Congratulations! spring is near and you have signed up for a race and even made it through the gauntlet of winter training unscathed by injury, sickness, vaporization by polar vortexes, etc. The race day should be smooth sailing to an effortless personal best now that the hard training is done! Actually, I have found this isn’t always the case after occasionally having one of those “off days” in a race where “I just didn’t have it”. I dislike excuses as much as the next hard-core distance runner, but I think there is a reason for everything. Over the years I’ve fine tuned my last week of pre-race activities to get myself consistently feeling as good as possible when the gun goes off.
I will not be sharing these tips with you.
JK- It’s the point of the article, and I hope you use them on the way to a satisfying and uplifting racing experience!
1.) Individualize the Training Taper
Some people are work horses and feel best running less intense but higher volume workouts. Others are speedsters who feel fresh with less volume and a shorter, quicker track workout. Style your taper accordingly considering the race at hand and your strengths. Now isn’t the time to make fitness gains and you don’t want to come out of the workout sore or fatigued. In this week, no workout should have you going to the well regardless of your race distance!
The timing is variable too- a marathon is usually a longer taper because race day requires a lot of muscle glycogen and a general zest for life. I’ve known marathoners to gradually step down mileage 7-14 days pre race.
Any race less than the 26.2 miler or a less of an important race in a season can be prefaced by a taper as short as 3 or 4 days.
2.) Body work
If you have been running a long time you know what your problem areas are- maybe a sore left plantar, a tendency to get shin splints, chronic lower back tightness, etc. We carry the burden of a super-hero level cardiovascular system in our whiny joints. In the week before a race I like to get adjusted by a chiropractor or a light massage to address these specific things and I feel like I move with better economy out on the road afterwards.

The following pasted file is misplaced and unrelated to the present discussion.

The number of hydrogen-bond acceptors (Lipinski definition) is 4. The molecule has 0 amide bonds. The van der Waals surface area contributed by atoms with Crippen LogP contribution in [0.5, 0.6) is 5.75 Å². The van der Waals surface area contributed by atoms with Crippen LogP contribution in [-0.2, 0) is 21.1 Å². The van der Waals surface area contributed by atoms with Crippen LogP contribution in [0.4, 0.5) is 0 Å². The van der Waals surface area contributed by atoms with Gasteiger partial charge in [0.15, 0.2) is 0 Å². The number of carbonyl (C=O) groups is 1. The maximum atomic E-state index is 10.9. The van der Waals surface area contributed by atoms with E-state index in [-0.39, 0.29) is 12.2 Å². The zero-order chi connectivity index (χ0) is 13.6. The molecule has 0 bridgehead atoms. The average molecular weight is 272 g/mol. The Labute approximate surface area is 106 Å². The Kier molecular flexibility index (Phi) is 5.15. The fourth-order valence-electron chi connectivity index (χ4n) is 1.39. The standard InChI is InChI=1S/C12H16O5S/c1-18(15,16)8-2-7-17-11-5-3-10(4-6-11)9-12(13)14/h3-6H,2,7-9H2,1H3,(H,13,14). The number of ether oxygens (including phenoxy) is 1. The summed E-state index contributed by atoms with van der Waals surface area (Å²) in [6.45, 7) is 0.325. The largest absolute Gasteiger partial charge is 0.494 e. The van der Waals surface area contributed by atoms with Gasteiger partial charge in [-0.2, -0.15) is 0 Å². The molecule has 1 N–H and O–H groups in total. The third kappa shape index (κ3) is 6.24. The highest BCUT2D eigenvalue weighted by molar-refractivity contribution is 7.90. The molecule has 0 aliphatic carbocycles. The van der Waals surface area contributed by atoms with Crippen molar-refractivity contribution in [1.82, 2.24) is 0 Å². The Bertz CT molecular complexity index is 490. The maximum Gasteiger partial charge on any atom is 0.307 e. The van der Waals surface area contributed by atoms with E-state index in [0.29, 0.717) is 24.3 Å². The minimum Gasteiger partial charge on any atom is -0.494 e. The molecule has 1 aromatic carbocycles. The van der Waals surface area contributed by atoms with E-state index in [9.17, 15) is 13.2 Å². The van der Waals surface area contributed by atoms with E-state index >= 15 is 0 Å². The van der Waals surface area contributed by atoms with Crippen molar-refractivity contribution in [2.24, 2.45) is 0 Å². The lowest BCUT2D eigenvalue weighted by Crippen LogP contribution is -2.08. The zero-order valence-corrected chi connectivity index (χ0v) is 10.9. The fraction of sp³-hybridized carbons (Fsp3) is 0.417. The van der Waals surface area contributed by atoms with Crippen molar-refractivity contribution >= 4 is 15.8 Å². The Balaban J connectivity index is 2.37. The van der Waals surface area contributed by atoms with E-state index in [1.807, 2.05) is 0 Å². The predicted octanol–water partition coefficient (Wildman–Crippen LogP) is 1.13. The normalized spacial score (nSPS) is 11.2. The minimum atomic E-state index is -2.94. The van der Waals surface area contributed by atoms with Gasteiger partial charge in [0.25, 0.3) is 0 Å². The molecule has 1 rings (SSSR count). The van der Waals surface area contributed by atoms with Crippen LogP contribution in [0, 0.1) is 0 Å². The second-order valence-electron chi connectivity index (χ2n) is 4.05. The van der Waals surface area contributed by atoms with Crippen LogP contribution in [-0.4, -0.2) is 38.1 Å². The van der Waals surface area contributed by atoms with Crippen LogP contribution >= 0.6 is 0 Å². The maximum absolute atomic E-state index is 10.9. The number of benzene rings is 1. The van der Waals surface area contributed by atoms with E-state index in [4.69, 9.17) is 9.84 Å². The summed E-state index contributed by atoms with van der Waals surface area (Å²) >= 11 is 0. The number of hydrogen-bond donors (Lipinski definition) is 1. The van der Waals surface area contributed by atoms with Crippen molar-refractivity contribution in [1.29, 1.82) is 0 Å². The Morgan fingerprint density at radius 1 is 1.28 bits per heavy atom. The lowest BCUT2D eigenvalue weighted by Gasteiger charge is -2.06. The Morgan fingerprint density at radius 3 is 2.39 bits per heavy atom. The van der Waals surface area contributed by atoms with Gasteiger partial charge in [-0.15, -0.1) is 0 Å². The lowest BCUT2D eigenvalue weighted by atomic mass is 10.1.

Another strategy is the dreaded ice bath . Sounds awful, feels awful, there is scientific debate as to weather it works for recovery purposes, but I know a lot of runners will soak their legs in a tub of ice water for 10 minutes the night before a race because it makes them feel good the next day and it’s pretty easy to set up.
So, although you’re resting the legs, you should still keep up the annoying ancillary aspects to training such as stretching/ injury rehab exercises/foam rolling and icing that keep your body moving well.
3.) Hydration and Nutrition
Now is not a great time to lose weight, no matter what you think a runner “should” look like! The fitness is on the inside, as is the fuel storage, so although you may not be as famished as you were in heavier training, make sure that you’re still getting adequate carbohydrate intake. You don’t necessarily need to carb-load for anything under a marathon distance, but science says carbohydrates still efficiently run your body during exercise (despite the bum rap they get these days).
We all know hydration is important- but I’ve noticed I feel way better drinking sports drinks and not just water and that it is possible to obsessively over- hydrate to a point where you feel a little diluted . To avoid this I just aim for a bottle of my favorite sports drink when I wake up and before I go to bed and drink water with my meals.
4.) Know Your Gear
As they don’t say, you should wear all brand spanking new gear that you’ve never tried before on race day! This one is obvious but if you needed new shoes because you Quentin Cassidy-ed the rubber molecules off your old ones, make sure you did enough runs or workouts in them that you know what to expect mid competition.
Same goes for the race day outfit. You want to look cool, this is a given. It will be challenging to look cool if you start to get blisters and chaffing and have a perma-wince and pain hobble. compression socks are awesome in function AND style, but wear them on a long run and a workout first! If the weather is inclement, make sure you are comfortable in whatever hat, jacket or shorts are going to be soggily adorning your fit body.
5.) Don’t Fear the Sluggishness
Sometimes you just don’t feel great the week before a race because you are out of your normal routine in training and life and you’re just nervous and over thinking things. It’s normal for rested legs to feel a little sluggish and rusty and almost heavy, but the legs will be thanking you when you’re able to crush the last part of your race because you aren’t overly fatigued. I’ve made many a phone call to loved ones convinced I have inconveniently developed a disease before a big race. I’ll tell you the same thing they tell me- ” You’re fine. You probably don’t have Ebola, it’s pretty rare. You’re nervous and you will feel great as soon as the race actually starts”. And you usually will!